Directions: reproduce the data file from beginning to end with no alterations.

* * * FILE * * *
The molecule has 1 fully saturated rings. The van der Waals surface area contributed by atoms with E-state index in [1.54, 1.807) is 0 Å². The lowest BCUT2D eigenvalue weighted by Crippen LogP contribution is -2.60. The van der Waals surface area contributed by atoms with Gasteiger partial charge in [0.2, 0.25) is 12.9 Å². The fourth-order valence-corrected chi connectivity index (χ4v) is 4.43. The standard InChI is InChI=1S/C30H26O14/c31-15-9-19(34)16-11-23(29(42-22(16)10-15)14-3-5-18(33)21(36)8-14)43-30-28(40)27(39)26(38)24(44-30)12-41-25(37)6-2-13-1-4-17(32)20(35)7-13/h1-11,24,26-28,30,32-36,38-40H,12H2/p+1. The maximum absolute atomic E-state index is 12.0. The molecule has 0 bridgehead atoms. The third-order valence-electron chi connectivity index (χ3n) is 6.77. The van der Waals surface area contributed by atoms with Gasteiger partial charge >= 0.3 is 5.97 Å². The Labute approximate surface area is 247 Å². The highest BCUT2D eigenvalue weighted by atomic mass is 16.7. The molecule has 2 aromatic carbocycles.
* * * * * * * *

The molecule has 1 fully saturated rings. The van der Waals surface area contributed by atoms with E-state index in [1.54, 1.807) is 0 Å². The lowest BCUT2D eigenvalue weighted by Crippen LogP contribution is -2.60. The van der Waals surface area contributed by atoms with Gasteiger partial charge in [0.2, 0.25) is 12.9 Å². The fourth-order valence-corrected chi connectivity index (χ4v) is 4.43. The standard InChI is InChI=1S/C30H26O14/c31-15-9-19(34)16-11-23(29(42-22(16)10-15)14-3-5-18(33)21(36)8-14)43-30-28(40)27(39)26(38)24(44-30)12-41-25(37)6-2-13-1-4-17(32)20(35)7-13/h1-11,24,26-28,30,32-36,38-40H,12H2/p+1. The maximum absolute atomic E-state index is 12.0. The molecule has 0 bridgehead atoms. The third-order valence-electron chi connectivity index (χ3n) is 6.77. The van der Waals surface area contributed by atoms with Gasteiger partial charge >= 0.3 is 5.97 Å². The Labute approximate surface area is 247 Å². The highest BCUT2D eigenvalue weighted by atomic mass is 16.7. The molecule has 2 aromatic carbocycles.